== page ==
Stanley [Midgley] Hall, North
of Wakefield, England.
The ownership of Stanley Hall Estate and Woodhall was as follows11
1. John de Amyas may have held Stanley Hall in 1312. He is mentioned in the Wakefield Court Rolls of the early 1300's and is known to have held Stanley Mill. He may be the same John de Amyas who farmed in Wakefield and ran a dying mill there.18
2. Hercy - Sir Hugh de Hercy of Grove, Notts. was granted the fee or manor of Stanley by Earl John Warenne about the year 1314 and thereafter granted it to his daughter Maud and her spouse, William de Midgley. [The Antiquarian Repository, vol. IV, (1784), p. 125.] This was probably a reward to Hugh from Earl Warenne for having enjoined the earl against the Scots in 1297 and may indicate his presence at the Battle of Stirling Bridge. In the following year Hugh was summoned twice against the Scots, once upon King Edward I's return from Ghent and the other ordering him to muster at York on 24th May of that year, suggesting that he may also have been present at the Battle of Falkirk where the Scots were convincingly defeated.
3. Midgley -called Midgley
Hall from the early Middle Ages. This was held by
Sir William de Midgley as indicated by this description from 1784:-
'The last John Earl Warren, Lord of the Manor of Wakefield, 7 E. 2. made many grants of manors, wastes, and vaccaries (Dairies) and let some by copy &c. which the Kings of England afterwards confirmed within this great lordship of Wakefield. And it appears (Says Dodsworth, No. 797. Harl. MS. in Brit. Mus.) by the perusal of diverse evidences and rolls of court, and other memorandums, That one Sir Hugh de Hercy, Knt. (who bore for his arms, gules on a chief argent a label of three points azure) held of the Earl Warren a certain manor or fee in Stanley, (by which it seems that there were two manors in that township) Wakefield and Osset,19 and granted the same manor or fee to William de Midgely and Maud his wife, and to the heirs of their bodies; and the same manor did consist of eleven shillings free rent, and services of diverse free tenants, and of eight messuages, and eight oxgangs of land, and a half, customary, and of the services of the same customary tenants, of our close of demeasne land called the Horsecroft in Stanley.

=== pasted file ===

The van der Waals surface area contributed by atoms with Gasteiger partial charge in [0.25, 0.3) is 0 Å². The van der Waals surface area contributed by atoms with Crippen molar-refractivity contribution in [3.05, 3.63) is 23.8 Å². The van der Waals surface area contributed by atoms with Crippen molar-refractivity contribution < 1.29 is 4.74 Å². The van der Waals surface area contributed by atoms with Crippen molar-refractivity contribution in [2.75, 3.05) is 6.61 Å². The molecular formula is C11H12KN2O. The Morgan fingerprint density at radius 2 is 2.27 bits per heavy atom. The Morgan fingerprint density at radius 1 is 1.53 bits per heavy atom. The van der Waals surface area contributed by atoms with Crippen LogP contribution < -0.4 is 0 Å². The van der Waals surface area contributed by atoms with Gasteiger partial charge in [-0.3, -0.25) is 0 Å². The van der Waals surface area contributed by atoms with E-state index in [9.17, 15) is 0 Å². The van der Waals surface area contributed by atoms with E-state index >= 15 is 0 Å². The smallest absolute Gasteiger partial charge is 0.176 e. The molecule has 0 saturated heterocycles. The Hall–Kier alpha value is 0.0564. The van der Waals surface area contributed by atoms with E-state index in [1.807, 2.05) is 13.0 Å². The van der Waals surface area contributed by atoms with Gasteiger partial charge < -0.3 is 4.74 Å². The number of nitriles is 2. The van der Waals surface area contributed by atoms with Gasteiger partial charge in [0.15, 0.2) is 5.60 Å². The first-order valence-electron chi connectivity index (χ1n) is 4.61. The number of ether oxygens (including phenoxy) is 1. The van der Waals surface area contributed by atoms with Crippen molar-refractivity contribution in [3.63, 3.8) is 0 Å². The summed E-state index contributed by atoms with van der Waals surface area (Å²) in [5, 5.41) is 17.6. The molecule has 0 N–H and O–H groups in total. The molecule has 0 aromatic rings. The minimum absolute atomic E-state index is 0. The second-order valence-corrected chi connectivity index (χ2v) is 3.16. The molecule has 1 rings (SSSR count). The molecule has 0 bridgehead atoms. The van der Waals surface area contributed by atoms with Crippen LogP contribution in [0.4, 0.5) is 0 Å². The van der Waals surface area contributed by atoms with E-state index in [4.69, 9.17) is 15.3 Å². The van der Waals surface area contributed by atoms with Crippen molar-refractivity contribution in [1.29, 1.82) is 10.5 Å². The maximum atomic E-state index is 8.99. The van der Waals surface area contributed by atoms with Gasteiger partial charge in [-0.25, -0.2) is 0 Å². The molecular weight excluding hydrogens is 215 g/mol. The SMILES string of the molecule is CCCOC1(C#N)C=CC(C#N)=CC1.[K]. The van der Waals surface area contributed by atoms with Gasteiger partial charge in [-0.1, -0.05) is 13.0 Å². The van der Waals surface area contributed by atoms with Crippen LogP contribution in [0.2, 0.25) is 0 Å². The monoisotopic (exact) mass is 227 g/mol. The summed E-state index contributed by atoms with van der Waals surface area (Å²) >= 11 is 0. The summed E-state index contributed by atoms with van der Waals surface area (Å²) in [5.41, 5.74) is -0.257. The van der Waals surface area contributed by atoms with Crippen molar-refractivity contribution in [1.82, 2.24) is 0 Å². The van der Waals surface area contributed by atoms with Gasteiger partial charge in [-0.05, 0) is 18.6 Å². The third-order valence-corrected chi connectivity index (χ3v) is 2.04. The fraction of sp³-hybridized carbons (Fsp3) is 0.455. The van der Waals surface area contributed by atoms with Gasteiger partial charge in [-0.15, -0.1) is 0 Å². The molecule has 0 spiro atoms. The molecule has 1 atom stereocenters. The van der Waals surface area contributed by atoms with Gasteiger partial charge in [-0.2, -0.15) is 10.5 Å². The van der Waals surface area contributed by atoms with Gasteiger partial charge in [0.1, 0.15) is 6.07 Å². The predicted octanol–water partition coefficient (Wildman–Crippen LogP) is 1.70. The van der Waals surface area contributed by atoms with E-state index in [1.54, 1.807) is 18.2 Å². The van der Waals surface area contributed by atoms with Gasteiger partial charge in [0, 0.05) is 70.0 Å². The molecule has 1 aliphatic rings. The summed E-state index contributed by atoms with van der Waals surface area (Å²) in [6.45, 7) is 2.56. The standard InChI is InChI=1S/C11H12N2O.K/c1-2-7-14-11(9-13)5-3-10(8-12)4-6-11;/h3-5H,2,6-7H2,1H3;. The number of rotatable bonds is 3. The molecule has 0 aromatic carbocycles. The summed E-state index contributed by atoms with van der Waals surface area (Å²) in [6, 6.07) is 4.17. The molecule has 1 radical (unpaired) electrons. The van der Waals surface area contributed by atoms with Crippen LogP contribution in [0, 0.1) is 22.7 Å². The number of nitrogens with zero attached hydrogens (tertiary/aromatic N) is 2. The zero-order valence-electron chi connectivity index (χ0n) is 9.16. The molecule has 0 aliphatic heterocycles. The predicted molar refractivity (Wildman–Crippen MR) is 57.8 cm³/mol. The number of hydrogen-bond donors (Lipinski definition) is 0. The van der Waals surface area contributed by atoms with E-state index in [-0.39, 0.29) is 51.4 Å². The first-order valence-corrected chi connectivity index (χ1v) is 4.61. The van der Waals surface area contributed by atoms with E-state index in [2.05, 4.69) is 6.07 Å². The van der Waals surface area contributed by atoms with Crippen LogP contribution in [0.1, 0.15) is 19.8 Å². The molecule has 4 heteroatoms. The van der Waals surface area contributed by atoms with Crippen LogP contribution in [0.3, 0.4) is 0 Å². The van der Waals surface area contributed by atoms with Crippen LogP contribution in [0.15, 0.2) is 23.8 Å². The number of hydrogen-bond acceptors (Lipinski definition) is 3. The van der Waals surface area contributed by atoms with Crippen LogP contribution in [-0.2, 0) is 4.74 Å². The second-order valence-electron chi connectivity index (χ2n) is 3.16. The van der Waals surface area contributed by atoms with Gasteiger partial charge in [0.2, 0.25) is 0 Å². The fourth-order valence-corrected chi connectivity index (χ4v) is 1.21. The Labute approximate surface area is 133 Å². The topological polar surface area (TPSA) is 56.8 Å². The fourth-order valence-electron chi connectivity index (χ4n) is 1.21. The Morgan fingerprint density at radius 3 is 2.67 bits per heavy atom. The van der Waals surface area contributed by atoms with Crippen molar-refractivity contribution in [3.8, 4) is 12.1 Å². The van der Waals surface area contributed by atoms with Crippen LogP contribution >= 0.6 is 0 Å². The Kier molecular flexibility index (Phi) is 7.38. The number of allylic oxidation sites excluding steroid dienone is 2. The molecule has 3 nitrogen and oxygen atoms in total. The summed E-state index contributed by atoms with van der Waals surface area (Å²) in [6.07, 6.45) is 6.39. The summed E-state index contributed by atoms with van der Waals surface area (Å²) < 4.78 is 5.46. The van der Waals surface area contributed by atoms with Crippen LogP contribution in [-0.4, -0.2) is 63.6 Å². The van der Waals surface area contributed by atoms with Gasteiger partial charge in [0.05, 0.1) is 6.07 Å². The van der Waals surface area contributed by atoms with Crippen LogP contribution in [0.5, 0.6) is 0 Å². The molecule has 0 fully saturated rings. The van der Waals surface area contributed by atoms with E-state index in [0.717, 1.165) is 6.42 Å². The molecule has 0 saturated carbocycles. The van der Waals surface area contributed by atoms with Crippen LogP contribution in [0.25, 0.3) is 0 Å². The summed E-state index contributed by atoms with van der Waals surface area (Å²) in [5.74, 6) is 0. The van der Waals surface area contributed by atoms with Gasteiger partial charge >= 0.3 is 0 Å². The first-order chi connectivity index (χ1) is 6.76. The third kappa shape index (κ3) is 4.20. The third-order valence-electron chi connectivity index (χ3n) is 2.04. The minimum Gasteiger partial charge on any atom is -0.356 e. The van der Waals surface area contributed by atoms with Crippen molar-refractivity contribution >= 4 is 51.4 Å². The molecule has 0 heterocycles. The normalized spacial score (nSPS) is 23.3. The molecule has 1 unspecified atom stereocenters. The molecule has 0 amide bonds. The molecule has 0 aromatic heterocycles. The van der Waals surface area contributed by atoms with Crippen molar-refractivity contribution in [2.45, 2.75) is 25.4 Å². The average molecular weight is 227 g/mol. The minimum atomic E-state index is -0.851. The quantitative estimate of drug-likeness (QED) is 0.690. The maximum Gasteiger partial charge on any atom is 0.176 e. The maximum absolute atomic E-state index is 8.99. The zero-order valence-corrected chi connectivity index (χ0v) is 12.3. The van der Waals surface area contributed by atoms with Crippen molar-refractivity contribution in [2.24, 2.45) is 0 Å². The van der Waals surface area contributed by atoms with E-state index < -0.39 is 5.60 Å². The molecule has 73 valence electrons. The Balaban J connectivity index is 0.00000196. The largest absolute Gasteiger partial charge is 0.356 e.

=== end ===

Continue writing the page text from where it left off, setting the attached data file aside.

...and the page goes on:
The said family of Midgley, in process of time gave name to the said manor, and the same is known by the name of the manor of Midgely in the Court Rolls at Wakefield, and the house is called by the name of Midgley, alias Stanley Hall. In Anno 24.E. 3. John de Northland and John de Wakefield held this manor of the Earl [Warenne] by fealty only, as at the court held at Wakefield, 22 December, Anno 24. E. 3. it appears. It was afterwards divided amongst many coheirs.....' [The Antiquarian Repository. vol. iv, (1784), pp. 125-126.]
Another record from the Wakefield Court
Rolls provides us William's wife's
Friday 24th August 1324 - Matilda de Miggeley's servant Richard was sued for seizing cattle. [WCR 1322-1331, p. 43.] Matilda is also variously rendered as Maud, Maude, Matild, Mathild &c.
Matilda is also recorded in the Court Rolls when she has a dispute with others over the taking of cattle and horses:-
16th November 1324 - Thomas Filcock (elsewhere Philcock) sued John de St. Swithun for taking 2 horses from 'Colyhall' in the town of Stanley to John Gargrave's house in Wakefield. John de St. Swithun said Thomas took the horses as the bailiff of Matilda de Miggeley, and asked for her assistance in the defence which was granted. Thomas Filcock also sued Richard, servant of Matilda de Miggeley in a similar matter and similar permission was granted.
John de St. Swithun said Thomas' father German Filcock, took 2 of his cows from his croft at Stanley, driving them to his own house in Wakefield. German said the cows were grazing in his enclosure. German agreed to return the cows. [WCR 1322-1331, p. 49.]
Friday, 21st December 1324 - Thomas Philcock sued Richard, servant of Matilda formerly wife of William de Miggelay, for seizing cattle. [WCR 1322-1331, p. 56.]
Court held at Wakefield Friday 24th June 1331:-
Thomas Filcock complained that in August 1325 William de Migeley distrained Thomas' father German in the town of Stanley by a horse worth 7s., said to be for rent then in arrears. German says he delivered the horse. Later Thomas Filcock the son removed the horse. Thomas denied the charge. [W. C. R., 1322-1331, pp. 188-189.]
Midgley Hall then passed to the Chaloners
of Guisborough. The estate appears to encompass the "Pinder's
Fields" famed in local ballads, where, "all on the Green," Robin
Hood, Little John, and Scarlet, fought the Pinder of
Wakefield. The Stanley estate seems have been granted